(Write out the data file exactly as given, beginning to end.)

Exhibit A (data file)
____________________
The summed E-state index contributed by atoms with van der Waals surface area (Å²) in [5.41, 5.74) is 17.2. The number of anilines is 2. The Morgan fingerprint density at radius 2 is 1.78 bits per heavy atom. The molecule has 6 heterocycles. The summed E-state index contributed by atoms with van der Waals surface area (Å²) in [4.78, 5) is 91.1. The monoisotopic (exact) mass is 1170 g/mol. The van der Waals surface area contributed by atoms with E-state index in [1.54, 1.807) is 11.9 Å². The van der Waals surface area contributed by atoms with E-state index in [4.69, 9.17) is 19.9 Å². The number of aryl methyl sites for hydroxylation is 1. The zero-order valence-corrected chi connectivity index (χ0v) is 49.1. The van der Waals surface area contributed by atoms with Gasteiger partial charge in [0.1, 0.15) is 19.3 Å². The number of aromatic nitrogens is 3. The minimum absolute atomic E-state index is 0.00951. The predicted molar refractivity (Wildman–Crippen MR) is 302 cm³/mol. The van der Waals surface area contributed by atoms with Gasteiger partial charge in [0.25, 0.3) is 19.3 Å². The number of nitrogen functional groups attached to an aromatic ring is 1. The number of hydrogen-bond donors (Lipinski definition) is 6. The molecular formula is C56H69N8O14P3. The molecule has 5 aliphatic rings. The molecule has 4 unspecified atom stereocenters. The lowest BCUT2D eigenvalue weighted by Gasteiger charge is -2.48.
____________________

The summed E-state index contributed by atoms with van der Waals surface area (Å²) in [5.41, 5.74) is 17.2. The number of anilines is 2. The Morgan fingerprint density at radius 2 is 1.78 bits per heavy atom. The molecule has 6 heterocycles. The summed E-state index contributed by atoms with van der Waals surface area (Å²) in [4.78, 5) is 91.1. The monoisotopic (exact) mass is 1170 g/mol. The van der Waals surface area contributed by atoms with E-state index in [1.54, 1.807) is 11.9 Å². The van der Waals surface area contributed by atoms with E-state index in [4.69, 9.17) is 19.9 Å². The number of aryl methyl sites for hydroxylation is 1. The zero-order valence-corrected chi connectivity index (χ0v) is 49.1. The van der Waals surface area contributed by atoms with Gasteiger partial charge in [0.1, 0.15) is 19.3 Å². The number of aromatic nitrogens is 3. The minimum absolute atomic E-state index is 0.00951. The predicted molar refractivity (Wildman–Crippen MR) is 302 cm³/mol. The van der Waals surface area contributed by atoms with Gasteiger partial charge in [0.25, 0.3) is 19.3 Å². The number of nitrogen functional groups attached to an aromatic ring is 1. The number of hydrogen-bond donors (Lipinski definition) is 6. The molecular formula is C56H69N8O14P3. The molecule has 5 aliphatic rings. The molecule has 4 unspecified atom stereocenters. The lowest BCUT2D eigenvalue weighted by Gasteiger charge is -2.48.